May 9, 2011

Why Should Wealthy Parents Get Teens Involved in Giving?

‘Lower substance abuse and pregnancy rates,’ for one thing; ‘correlation between philanthropy and maintaining wealth,’ for another, says Julie Williams Lytle

Children of privilege face inherent risks,” said Julie Williams Lytle (left), VP and executive director of Philanthropic Services, Whittier Trust Company Philanthropic Services. They are—and feel—“unempowered.” Speaking at the 2011 Conference on Philanthropy, on April 29 in Chicago, Lytle said that’s why parents ought to “care” about “getting teens involved with giving.”

Even the most middle-class teens are in a sometimes difficult-to-navigate area between hormones, separation from parents, trying to do well in school and avoid temptations like drugs, alcohol and sex. But “getting teens involved” can not only “lower substance abuse and pregnancy rates,” for children of wealthy parents, according to Lytle, it can help teens whose parents may loom larger than most “mitigate” feelings of inadequacy. Being philanthropic can help a teen feel that there’s “’something I can do; through philanthropy I have a big impact. I can change the world; I can make a difference,’” she adds. Getting them involved in giving “brings dignity, honor, pride and self esteem to teens.”

Wealth managers may also want to let clients know that there is a “direct correlation between philanthropy and maintaining wealth,” Lytle explains, citing the Rockefellers, well-known for their philanthropy, to show how well it can work. The “Rockefellers,” she asserts, “have annual family meetings; they are defined by their philanthropy.” They are now into their “fifth generation” of philanthropy, and many family members have “private foundations,” Lytle added.   

‘Why Should Advisors Care?’

Lytle counts the ways:

  1. “70% of intergenerational wealth transfers fail by end of successor generation,” Lytle said, because of “poor family communication,” or “inadequate preparation.”
  2. “60% intergenerational transfers result in a change of advisor.”
  3. “65% of high-net-worth (HNW) families fear that inheriting wealth will hurt the children" instead of help them.

Advisors who support “clients in raising philanthropic children,” Lytle notes, have “a stronger understanding of clients’ values and passions.” In addition, she says, these advisors “add value in areas clients care deeply about—their kids; develop meaningful relationships with the next generation, and increase chances” that the “next generation becomes your client.”

A Conversation With Clients

Lytle said there are six ways wealth managers can help clients get their kids involved in philanthropy from an early age—which also strengthens the bond between the client and wealth manager:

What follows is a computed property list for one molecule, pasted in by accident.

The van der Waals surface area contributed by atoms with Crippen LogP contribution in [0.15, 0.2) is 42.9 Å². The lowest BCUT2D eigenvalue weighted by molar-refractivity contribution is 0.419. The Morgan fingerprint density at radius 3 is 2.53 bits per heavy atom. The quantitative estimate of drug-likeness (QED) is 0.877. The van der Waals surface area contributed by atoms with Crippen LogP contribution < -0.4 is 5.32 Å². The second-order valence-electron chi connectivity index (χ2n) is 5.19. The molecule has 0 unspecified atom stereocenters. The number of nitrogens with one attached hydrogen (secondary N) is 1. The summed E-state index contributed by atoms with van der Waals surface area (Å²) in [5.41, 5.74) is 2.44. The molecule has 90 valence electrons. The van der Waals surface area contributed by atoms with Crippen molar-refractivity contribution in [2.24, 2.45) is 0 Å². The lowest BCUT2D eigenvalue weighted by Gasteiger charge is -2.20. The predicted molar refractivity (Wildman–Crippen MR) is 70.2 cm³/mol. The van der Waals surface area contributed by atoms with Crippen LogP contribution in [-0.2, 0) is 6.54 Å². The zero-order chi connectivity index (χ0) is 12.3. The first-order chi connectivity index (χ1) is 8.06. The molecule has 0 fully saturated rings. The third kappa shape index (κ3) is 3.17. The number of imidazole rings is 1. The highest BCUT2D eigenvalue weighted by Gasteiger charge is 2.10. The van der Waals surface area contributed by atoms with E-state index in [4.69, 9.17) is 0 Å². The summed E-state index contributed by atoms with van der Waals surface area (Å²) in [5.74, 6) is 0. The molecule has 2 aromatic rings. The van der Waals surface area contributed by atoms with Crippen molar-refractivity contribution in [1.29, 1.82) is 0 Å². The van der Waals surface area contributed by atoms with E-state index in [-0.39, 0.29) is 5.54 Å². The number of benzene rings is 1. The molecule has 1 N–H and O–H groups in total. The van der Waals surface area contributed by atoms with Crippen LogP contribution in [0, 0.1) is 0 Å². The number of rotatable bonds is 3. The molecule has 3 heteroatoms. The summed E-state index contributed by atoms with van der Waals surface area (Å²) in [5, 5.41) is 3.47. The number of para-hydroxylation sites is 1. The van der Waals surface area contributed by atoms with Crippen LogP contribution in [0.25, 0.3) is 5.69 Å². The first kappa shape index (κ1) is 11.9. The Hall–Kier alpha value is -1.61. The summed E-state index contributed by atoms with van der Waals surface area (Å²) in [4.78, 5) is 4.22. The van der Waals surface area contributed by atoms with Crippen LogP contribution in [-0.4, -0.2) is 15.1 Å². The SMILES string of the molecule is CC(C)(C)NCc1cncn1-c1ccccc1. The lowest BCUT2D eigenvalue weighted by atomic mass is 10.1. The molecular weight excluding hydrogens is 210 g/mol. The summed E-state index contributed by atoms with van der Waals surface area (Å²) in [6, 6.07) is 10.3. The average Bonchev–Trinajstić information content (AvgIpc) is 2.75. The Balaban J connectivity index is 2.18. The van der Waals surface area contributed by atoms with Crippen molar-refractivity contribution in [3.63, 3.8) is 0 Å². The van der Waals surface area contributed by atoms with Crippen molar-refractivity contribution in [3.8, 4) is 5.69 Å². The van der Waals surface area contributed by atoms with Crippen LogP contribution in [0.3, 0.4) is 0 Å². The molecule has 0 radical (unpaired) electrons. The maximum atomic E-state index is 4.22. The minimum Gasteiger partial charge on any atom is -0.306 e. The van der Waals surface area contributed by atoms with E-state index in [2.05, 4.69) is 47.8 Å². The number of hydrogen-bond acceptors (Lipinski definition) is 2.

1. “Start early; values embed early.” Kids can get started whey they are just “four or five years old.” Be matter-of-fact: “’it's just what we do.’”

2. “Children watch what parents do.” Lytle tells a story of her own family, which had a “Depression tradition of Saturday night dinners, with a little left over for others.” Show children how you volunteer at a shelter or kitchen for the hungry; “bake casseroles for sick friends or family members.”

3.  “Be intentional and overt about philanthropy.” Bring “a casserole for Aunt Jennifer who is fighting cancer and doesn’t have the energy to cook for her children.” Let the children see it, participate,” then you bring up a “generation of givers.”

4. “Leverage tools” on the Web and “volunteer in person,” Lytle urged. She also said that results are better if giving, like allowance, is regular. She mentioned two web sites that re helpful in this regard: the “weekly allowance tool, Share Save Spend” and “www.youthgive.org.”

“Consider a family foundation,” Lytle advised; it’s "possibly the greatest tool a family has, to give their family a great life." She added, “the governance meetings around a family foundation [are] an invaluable learning tool…for managing money, instilling charitable values.” The “vehicle can be a donor-advised fund (DAF) with the structure of a foundation—governance, family meetings and family discussions, [but it] can be very small.”

5. “Be consistent—give allowance every week; incorporate philanthropy into family traditions,” Lytle advised. “Volunteer as a family at same place as a holiday tradition. For example, volunteer at a homeless shelter every Thanksgiving; get a gift for someone in need at Christmas or Yom Kippur.

6. “Emphasize the joy!

Page 1 of 2
Single page view Reprints Discuss this story
This is where the comments go.